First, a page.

Beacons, Radios, and Trackers, Oh My!
A friend just asked me which I prefer: a radio or a Personal Locator Beacon (PLB). Their PLB is at the end of its lifespan and needs to be replaced. They are considering just getting a marine radio instead of replacing the PLB. I thought a bit about what might make the most sense between available beacons, radios, and trackers. For most of the kayaking I do, a good VHF radio is all I need. In Puget Sound, there is enough vessel traffic and enough marinas that monitor the emergency channels that being out of communication range is very rare.
If You Have To Pick…
For me, the marine radio is the way to go. I can communicate with the ferries that are all over Puget Sound. I can listen to the Puget Sound Vessel Traffic and have some idea if there is a container ship just around the bend. My paddling partners & I also use it to communicate with each other on recreational frequencies. If you decide to go this route, you need to learn the proper etiquette for radio communications. It’s not that complicated, and in emergency situations, the formula for calling for help gets rescuers the information they need quickly.
Where I live and kayak, a radio is the right answer for me. Your situation might be completely different, or you might be planning a paddle someplace remote. If you are paddling where other people or vessels are few and far between, a PLB is going to be a better safety device. All the PLBs I’m familiar with use satellites, so there are no issues being out of range. Also, PLBs use GPS so they can help even if you have no idea where you are. Lift tab, push button, get rescued.
Do You Know Where You Are?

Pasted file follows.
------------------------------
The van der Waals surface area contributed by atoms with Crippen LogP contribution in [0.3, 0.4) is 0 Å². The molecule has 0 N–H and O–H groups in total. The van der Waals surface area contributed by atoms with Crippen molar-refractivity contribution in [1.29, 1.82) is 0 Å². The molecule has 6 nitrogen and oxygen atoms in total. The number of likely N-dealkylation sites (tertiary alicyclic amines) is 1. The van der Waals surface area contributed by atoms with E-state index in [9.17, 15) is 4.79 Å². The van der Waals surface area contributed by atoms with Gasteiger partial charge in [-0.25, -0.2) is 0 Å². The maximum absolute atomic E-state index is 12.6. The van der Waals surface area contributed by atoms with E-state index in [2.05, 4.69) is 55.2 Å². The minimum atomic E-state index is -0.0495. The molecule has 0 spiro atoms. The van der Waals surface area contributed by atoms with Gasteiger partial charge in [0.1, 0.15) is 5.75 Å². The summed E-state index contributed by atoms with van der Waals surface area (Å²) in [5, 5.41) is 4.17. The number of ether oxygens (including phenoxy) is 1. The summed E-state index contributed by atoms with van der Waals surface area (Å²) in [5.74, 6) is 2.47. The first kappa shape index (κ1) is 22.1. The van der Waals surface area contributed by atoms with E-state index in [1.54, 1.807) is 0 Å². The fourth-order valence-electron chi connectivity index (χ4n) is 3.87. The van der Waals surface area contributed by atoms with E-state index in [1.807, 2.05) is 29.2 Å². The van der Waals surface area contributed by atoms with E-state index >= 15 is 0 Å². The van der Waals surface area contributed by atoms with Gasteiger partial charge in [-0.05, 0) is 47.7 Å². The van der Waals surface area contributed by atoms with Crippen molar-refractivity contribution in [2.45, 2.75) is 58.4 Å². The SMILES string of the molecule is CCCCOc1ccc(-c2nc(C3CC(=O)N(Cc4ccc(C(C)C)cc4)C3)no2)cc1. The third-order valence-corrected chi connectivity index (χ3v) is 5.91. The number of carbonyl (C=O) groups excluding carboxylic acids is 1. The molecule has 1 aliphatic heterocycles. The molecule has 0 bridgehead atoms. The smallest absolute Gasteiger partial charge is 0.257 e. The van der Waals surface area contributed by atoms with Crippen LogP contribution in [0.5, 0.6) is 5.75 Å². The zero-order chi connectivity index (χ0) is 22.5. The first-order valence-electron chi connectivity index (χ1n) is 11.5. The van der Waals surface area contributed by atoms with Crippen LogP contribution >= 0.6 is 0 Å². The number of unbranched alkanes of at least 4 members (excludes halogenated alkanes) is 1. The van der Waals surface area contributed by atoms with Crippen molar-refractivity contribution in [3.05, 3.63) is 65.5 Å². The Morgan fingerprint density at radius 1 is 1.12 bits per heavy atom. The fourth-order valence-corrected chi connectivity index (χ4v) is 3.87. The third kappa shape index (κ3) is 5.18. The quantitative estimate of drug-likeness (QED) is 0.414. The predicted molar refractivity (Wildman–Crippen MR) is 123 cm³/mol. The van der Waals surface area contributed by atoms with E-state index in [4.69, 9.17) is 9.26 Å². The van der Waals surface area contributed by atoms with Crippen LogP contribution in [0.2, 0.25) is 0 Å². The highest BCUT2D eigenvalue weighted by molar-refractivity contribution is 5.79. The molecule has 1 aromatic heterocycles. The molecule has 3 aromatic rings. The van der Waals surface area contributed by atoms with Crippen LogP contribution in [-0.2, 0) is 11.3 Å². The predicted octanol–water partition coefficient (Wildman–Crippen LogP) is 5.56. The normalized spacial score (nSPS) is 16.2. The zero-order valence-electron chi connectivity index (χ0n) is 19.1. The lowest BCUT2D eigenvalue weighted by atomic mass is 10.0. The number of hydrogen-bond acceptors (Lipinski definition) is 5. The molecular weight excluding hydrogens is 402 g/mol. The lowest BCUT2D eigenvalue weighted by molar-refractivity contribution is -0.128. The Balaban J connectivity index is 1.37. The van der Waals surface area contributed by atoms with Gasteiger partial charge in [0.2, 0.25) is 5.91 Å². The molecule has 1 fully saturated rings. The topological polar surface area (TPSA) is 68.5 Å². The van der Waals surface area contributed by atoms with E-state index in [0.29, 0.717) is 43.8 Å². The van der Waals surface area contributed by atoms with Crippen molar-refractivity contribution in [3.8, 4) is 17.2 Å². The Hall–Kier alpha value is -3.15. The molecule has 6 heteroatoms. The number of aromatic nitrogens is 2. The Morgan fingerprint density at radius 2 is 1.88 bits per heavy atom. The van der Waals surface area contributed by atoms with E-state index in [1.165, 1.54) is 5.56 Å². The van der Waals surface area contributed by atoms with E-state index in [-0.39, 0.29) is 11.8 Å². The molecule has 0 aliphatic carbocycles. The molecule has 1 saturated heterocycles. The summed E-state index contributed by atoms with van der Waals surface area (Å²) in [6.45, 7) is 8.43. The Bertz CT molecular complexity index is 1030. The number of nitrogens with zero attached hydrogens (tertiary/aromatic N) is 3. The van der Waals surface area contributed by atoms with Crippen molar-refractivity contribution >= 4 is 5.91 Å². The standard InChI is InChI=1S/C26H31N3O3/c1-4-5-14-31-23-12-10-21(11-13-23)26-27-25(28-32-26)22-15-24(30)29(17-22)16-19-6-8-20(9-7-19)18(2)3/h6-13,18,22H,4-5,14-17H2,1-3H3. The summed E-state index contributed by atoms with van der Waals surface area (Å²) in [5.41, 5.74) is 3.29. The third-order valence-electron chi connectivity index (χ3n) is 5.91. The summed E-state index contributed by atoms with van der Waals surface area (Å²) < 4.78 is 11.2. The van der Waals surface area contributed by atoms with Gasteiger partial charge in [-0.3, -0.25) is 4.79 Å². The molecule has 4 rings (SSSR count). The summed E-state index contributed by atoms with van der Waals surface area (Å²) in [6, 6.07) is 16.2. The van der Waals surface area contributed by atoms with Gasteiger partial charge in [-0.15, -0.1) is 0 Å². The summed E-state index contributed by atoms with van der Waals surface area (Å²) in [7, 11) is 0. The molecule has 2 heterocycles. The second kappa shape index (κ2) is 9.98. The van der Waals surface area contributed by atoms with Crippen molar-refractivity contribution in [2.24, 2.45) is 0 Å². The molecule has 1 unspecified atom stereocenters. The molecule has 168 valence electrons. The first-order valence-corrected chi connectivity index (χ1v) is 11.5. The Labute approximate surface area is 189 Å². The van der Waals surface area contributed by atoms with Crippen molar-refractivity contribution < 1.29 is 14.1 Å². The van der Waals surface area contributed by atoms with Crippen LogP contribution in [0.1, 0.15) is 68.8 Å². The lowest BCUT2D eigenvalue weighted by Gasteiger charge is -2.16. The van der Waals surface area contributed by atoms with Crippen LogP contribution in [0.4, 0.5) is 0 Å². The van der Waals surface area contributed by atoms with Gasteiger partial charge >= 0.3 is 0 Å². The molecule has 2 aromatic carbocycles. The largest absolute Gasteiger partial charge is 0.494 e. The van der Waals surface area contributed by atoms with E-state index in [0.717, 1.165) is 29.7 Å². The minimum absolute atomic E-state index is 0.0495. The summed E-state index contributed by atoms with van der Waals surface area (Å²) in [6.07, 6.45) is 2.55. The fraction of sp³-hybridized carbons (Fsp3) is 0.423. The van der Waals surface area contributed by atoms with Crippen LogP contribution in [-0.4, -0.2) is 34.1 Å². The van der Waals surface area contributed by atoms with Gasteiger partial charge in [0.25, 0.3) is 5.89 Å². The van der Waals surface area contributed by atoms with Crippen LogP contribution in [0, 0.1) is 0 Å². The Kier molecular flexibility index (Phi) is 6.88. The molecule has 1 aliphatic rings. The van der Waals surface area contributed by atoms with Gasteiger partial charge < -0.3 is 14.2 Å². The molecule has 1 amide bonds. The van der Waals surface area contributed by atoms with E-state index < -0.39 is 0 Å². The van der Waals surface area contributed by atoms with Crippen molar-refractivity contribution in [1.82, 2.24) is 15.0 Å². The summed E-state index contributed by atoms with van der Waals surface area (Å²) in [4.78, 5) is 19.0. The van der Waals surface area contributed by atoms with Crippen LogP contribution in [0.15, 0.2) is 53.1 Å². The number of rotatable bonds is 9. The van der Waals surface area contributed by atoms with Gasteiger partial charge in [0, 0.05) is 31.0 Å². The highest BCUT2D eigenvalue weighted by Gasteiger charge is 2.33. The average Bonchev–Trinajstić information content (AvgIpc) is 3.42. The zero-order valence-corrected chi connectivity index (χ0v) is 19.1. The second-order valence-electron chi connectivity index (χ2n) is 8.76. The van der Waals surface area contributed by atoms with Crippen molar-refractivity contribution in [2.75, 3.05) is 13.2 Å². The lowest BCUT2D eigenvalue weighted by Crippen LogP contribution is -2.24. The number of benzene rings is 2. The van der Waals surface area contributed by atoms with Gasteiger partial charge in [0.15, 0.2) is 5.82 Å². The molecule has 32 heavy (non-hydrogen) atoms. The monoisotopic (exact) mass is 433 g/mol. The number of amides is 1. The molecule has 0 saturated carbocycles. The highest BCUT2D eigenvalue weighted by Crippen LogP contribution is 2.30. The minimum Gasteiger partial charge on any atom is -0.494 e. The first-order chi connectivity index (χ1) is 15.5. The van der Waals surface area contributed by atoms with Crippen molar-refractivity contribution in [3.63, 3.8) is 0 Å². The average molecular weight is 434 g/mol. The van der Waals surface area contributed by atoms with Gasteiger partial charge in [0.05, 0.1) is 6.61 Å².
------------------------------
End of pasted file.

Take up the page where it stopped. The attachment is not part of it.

Our paddling partner has a GPS tracker. It has come in very handy when paddling in a heavy fog. Give the GPS tracker the place you want to go and it points the way. Before there was GPS, my uncle and I used a compass and a chart. Add in some unaccounted for cross-currents or winds and you can end up miles from where you were aiming for. A GPS tracker can also come in handy if you are calling for rescue using a radio. Instead of giving an approximate location, you can provide your exact coordinates.
Mix & Match
In the years since I acquired the radios I currently use, they have made some improvements. You can opt for a VHF radio with built-in GPS so if you call the Coast Guard it can give them your coordinates automatically. Some of these even have Bluetooth so you can make calls from your safely stowed cell phone through the radio. I haven’t seen it yet, but I don’t think a VHF radio with a built-in PLB is too far in the future.
What Works for You?
When all is said and done, your decision between beacons, radios, and trackers depends on your situation. The deciding factor for you may not be the same as mine. As long as you end up with the safety and communication tools you need, that’s the most important part.